Voice over Internet (VoIP) and Wide Area Network (WAN) are now ubiquitous. Many people nowadays, find it appropriate to use VoIP. Similarly, organisations find it necessary to use VoIP for cross-border calls as opposed to using traditional methods of communication. However, one important aspect about VoIP is the quality. As the use of the technology increases, it becomes necessary for service providers to ensure that they provide VoIP services of the highest possible quality.
Interestingly, measuring the quality of VoIP service offering is not as easy as it may sound. On the one hand, this is a relatively new technology that is still developing. On the other hand, we still have a long way to go before we can fully define the particular metrics suitable for measuring VoIP services. Here are a few metrics for VoIP and its related technology, WAN.
Jitter relates to the manner in which the voice packets that are sent in the course of a VoIP are received by the sender. In practice, the voice of the sender or the person who is calling is changed to packets of voice data. The packets are then transferred over the WAN to complete the VoIP call.
A problem occurs when the voice packets from the sender are received in an order that is different from that in which they were originally sent. When this happens, the receiver may experience low quality or scrambled audio in the course of the call.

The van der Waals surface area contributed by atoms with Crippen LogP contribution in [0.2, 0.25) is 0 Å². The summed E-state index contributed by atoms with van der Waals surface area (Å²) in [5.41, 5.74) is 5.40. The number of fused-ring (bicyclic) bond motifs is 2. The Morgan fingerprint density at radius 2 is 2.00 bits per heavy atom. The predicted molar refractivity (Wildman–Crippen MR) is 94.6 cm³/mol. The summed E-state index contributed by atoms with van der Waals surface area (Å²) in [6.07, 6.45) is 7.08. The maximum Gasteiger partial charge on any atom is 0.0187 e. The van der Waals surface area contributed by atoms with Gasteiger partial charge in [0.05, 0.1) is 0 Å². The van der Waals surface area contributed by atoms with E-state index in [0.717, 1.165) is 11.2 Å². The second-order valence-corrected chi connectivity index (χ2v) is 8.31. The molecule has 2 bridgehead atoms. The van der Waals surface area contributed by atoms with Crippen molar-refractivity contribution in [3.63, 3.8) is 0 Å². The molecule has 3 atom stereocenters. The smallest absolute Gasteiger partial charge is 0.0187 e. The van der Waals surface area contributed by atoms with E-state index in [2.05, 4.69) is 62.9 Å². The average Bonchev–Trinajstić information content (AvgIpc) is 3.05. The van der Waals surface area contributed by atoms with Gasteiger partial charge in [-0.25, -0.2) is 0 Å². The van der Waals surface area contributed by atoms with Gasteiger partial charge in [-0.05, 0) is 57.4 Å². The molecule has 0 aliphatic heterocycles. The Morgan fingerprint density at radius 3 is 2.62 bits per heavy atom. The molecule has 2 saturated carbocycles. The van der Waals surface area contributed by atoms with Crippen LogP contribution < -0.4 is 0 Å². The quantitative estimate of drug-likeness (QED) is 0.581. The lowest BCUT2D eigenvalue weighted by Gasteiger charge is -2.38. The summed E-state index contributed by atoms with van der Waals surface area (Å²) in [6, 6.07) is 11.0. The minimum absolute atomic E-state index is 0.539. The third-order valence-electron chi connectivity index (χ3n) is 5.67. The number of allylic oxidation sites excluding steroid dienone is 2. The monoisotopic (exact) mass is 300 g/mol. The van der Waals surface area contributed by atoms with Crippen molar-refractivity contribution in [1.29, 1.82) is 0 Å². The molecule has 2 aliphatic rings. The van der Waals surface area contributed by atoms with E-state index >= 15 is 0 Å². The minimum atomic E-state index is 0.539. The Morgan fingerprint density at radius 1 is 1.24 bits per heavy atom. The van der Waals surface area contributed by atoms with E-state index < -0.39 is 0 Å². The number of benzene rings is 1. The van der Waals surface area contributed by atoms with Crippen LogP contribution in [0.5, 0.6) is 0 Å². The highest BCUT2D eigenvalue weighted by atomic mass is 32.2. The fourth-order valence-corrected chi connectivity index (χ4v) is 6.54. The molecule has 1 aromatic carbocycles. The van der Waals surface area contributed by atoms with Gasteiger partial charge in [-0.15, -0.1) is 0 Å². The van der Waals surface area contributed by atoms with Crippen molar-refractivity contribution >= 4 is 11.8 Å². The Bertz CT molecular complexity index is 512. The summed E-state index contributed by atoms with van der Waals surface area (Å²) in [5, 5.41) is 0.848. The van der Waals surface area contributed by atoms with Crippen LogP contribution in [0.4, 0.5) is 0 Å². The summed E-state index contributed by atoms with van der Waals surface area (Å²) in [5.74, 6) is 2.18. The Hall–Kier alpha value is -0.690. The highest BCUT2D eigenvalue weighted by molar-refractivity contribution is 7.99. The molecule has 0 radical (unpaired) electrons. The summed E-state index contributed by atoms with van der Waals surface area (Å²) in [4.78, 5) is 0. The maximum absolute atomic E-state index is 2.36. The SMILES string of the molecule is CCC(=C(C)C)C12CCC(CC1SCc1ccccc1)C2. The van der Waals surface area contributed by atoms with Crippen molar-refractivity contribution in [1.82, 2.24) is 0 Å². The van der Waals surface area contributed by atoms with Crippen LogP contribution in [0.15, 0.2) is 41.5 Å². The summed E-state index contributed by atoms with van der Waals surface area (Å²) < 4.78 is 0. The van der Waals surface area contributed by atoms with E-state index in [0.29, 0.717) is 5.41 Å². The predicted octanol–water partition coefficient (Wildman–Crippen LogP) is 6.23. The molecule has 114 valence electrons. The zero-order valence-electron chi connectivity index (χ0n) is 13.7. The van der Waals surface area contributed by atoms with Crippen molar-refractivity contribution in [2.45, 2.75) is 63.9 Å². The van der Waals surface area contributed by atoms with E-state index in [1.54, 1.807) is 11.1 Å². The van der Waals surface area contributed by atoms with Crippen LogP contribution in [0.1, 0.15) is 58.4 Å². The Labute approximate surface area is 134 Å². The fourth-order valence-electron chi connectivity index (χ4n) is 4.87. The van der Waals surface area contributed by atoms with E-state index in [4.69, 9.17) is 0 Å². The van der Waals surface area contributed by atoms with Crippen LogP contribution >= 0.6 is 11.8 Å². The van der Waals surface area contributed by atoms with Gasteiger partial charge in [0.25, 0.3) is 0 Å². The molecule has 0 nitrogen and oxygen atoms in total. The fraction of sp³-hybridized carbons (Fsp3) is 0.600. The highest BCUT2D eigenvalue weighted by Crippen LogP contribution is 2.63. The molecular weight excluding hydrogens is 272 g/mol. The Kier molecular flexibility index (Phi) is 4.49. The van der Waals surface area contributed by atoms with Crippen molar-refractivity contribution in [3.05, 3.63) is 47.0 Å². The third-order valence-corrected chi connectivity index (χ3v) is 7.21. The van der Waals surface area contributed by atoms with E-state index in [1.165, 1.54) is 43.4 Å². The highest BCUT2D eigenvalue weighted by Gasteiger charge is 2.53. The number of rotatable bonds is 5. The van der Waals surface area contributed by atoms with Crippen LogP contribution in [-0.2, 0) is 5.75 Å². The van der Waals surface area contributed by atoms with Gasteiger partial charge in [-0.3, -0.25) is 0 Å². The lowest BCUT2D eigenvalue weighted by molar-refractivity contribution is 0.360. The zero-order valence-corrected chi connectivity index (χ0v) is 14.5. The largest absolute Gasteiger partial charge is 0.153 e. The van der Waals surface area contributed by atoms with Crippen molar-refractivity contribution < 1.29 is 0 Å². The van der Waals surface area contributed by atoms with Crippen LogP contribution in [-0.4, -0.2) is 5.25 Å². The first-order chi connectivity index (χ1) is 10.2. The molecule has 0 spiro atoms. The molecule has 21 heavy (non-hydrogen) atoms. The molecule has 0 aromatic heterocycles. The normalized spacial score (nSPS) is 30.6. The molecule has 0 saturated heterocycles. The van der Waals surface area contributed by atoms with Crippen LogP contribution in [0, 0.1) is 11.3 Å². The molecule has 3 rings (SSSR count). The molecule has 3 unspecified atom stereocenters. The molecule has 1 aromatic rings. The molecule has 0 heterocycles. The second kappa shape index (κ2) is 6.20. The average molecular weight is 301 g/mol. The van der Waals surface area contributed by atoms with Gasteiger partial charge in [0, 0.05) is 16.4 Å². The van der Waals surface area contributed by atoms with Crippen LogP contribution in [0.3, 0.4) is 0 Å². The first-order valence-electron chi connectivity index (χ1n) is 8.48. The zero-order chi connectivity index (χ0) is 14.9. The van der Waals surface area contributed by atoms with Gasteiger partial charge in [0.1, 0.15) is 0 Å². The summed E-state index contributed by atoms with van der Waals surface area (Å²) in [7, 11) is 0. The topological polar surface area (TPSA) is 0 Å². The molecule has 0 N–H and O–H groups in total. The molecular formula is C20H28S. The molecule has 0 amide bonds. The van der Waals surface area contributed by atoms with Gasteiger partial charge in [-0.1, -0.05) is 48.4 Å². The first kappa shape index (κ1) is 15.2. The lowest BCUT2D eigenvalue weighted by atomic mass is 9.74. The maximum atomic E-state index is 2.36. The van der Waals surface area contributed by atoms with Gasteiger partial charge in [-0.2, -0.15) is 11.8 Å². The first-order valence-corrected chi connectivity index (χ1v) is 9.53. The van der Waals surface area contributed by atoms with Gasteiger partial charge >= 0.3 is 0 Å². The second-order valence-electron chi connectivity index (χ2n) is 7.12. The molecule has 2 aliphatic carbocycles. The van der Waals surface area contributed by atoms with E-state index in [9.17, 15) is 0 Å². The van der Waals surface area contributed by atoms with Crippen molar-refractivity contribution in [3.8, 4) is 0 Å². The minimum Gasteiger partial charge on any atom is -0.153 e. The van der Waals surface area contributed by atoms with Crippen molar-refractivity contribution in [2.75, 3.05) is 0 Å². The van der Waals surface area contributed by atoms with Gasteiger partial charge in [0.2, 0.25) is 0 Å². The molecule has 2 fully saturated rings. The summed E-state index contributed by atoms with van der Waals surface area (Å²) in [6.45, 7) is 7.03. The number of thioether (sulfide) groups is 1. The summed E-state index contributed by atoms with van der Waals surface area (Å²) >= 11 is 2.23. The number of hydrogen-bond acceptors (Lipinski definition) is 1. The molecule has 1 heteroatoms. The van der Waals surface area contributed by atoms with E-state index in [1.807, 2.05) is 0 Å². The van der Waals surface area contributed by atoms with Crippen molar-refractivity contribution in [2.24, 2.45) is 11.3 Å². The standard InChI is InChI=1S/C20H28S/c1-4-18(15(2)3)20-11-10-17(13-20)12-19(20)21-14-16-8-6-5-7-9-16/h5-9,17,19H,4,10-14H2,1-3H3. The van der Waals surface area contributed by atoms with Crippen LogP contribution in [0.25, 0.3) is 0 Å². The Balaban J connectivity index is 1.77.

Jittery is a relatively common problem in VoIP service offering. Hence, the extent to which users of a VoIP experience scrambled voice or noise is a good metric of determining the overall quality of the service. The importance of jittery as a metric of the quality of VoIP service arises from the fact that VoIP services do not introduce any kind of external noise to the calls. Therefore, service providers have to use particular methods to minimise the effect of the factors that cause jitter in VoIP services.
Latency is an important metric of VoIP and WANs. Latency refers to the time that it takes for the words that are uttered by the sender of a message to be perceived by the ear of the recipient. In practice, the human ear may not perceive delays in the delivery of speech within particular thresholds. However, when this threshold is exceeded, the human ear can perceive delays in the delivery of the voice. In this case, the speech from the sender sounds like an echo.
One of the major causes of latency in VoIP services is queuing delays. This form of delay occurs when the VoIP interface experiences a surge in outbound voice packets and it is forced to queue and deliver them later. Hence, the process of transferring the packets is staggered, resulting in delays in the delivery of the packets.
- Packet Loss
Packet Loss is common in VoIP services for one main reason: the protocols that ISPs use are not designed to handle voice packets. Hence VoIP services exert pressure on existing internet protocols, resulting in the loss of some of the voice packets that make up the VoIP calls. In practice, companies offering VoIP usually promise Packet Loss rates that are less than 1%, which is the industry standard.
In conclusion, latency, packet loss and jitter are the main metrics that can be used to determine the quality of VoIP over WAN. In practice, service providers improve their VoIP service offerings by implementing particular measures such the use of SD-WAN or Software Defined WAN and other traditional approaches such as prioritising and buffering.